Skip to main content

Dallas-Fort Worth Economic Indicators

Economic Indicators

April 26, 2022

Robust expansion continued in the Dallas–Fort Worth economy in March. Payroll employment grew at a swift pace, bolstering growth in the Dallas and Fort Worth business-cycle indexes. In mid-April, dining out was nearly on par with prepandemic levels, and mobility improved. Activity in the office market continued to recover from the COVID-induced slump, pushing down vacancy rates, and industrial leasing remained notably strong.

Labor market

Payrolls in DFW expanded an annualized 7.4 percent (70,900 jobs) in the first quarter, an acceleration from the gains seen in the fourth quarter of 2021 (Chart 1). Growth was broad based across sectors. Goods-sector employment expanded 7.4 percent, with payrolls in manufacturing (8.7 percent, or 6,000 jobs) and construction and mining (5.7 percent, or 3,100) rising strongly. On the services side, education and health services led growth (12.3 percent, or 13,700 jobs), followed closely by leisure and hospitality (11.3 percent, or 10,300) and financial activities (10.5 percent, or 8,800). Only payrolls in the “other services” sector contracted, down 3.1 percent, or a loss of 1,000 jobs.

Chart 1

Business-cycle index

The Dallas and Fort Worth business-cycle indexes continued to expand strongly in March, buoyed by robust job growth and falling unemployment. The Dallas index rose an annualized 19.2 percent, marking the 22nd straight month of growth, and was up 10.7 percent from its February 2020 level (Chart 2). The Fort Worth index climbed an annualized 14.7 percent in March, its 13th successive month of expansion, and surpassed its prepandemic high by 4.3 percent.

Chart 2


Google mobility data for Dallas and Tarrant counties improved from the recent lows seen in early February, with mobility steadily edging up from mid-March through mid-April. As of April 14, Dallas County mobility was down 2.7 percent from January 2020 levels—an improvement from its -6.4 percent reading on March 17 as well as the recent low of -18.4 on Feb. 6 (Chart 3). Tarrant County mobility followed a similar pattern, with the index down 17.7 percent on Feb. 6, 5.9 percent on March 17 and 2.1 percent on April 14 compared with prepandemic levels. The fluctuation was likely due to severe winter weather in February that restricted mobility and to spring break stimulating activity in mid-March.

Chart 3

Dining out

As the COVID-19 omicron variant surged at the start of the year, the number of seated-diner reservations at restaurants in Dallas turned negative—falling below prepandemic levels. As the omicron wave receded, seated-diner reservations climbed and stayed above prepandemic levels in mid-to-late February. Since then, activity in Dallas has softened and is largely tracking 2019 levels. As of April 18, the figures for Dallas and the U.S. were below 2019 levels by 2.6 percent and 3.1 percent, respectively, based on a seven-day moving average (Chart 4). Texas dining-out activity was strong at 17.9 percent above 2019 levels.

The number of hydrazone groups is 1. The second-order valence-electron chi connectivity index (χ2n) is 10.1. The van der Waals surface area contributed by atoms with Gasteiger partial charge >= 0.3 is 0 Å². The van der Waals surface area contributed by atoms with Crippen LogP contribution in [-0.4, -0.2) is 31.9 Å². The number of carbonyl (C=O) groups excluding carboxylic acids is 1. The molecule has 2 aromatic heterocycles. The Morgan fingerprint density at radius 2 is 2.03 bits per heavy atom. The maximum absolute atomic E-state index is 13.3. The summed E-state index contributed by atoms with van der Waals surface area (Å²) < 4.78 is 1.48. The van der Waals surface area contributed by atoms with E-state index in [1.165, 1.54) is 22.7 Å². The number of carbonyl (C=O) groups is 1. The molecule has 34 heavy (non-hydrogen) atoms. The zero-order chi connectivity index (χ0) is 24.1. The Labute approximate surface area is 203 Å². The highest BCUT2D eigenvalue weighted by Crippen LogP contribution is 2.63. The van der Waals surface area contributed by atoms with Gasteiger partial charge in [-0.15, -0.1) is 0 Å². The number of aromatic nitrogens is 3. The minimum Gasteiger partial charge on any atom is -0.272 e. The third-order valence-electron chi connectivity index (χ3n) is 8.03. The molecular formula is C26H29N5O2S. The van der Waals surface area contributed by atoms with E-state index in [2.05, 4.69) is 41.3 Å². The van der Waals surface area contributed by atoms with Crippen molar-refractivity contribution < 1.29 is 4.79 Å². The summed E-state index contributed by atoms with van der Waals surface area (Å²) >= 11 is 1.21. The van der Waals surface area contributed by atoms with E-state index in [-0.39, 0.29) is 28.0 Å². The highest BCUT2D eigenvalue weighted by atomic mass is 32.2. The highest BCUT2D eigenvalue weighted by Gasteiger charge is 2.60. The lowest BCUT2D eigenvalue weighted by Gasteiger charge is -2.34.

Chart 4

Commercial real estate

Office market improves

Demand for office space in DFW continued to rise, with positive absorption for the second straight quarter. Net absorption rose to 1.7 million square feet in first quarter 2022—the strongest positive absorption since fourth quarter 2019, according to data from CBRE Research (Chart 5). The vacancy rate ticked down for the first time since the onset of the pandemic, from 25.3 percent in fourth quarter 2021 to 24.6 percent in first quarter 2022. Availability of sublease space was little changed at 9 million square feet, or 16 percent of total available space, with Class A properties continuing to account for well over two-thirds of sublease listings. The volume of space under construction rose to 5.2 million square feet in the first quarter. Business contacts expect demand to continue recovering this year given a positive outlook for the DFW labor market.

Chart 5

Industrial boom ongoing

Leasing activity for industrial space stayed relentlessly strong in the first quarter, driven by demand from consumer goods, e-commerce, and logistics and manufacturing firms. Net absorption was 6.8 million square feet in first quarter 2022—the 46th straight quarter of positive absorption, according to CBRE (Chart 6). The vacancy rate edged up to 4.8 percent in first quarter 2022 due in part to an increase in square footage from new construction, and asking rents were 27.7 percent higher than year-ago levels. The pandemic has boosted online sales growth, which has been a boon to distribution hubs such as DFW. Industrial construction continued to expand in the first quarter, rising to 57.3 million square feet—a record, with DFW taking the top spot among U.S. metros.

Chart 6

NOTE: Data may not match previously published numbers due to revisions.

About Dallas–Fort Worth Economic Indicators

Questions can be addressed to Laila Assanie at Dallas–Fort Worth Economic Indicators is published every month after state and metro employment data are released.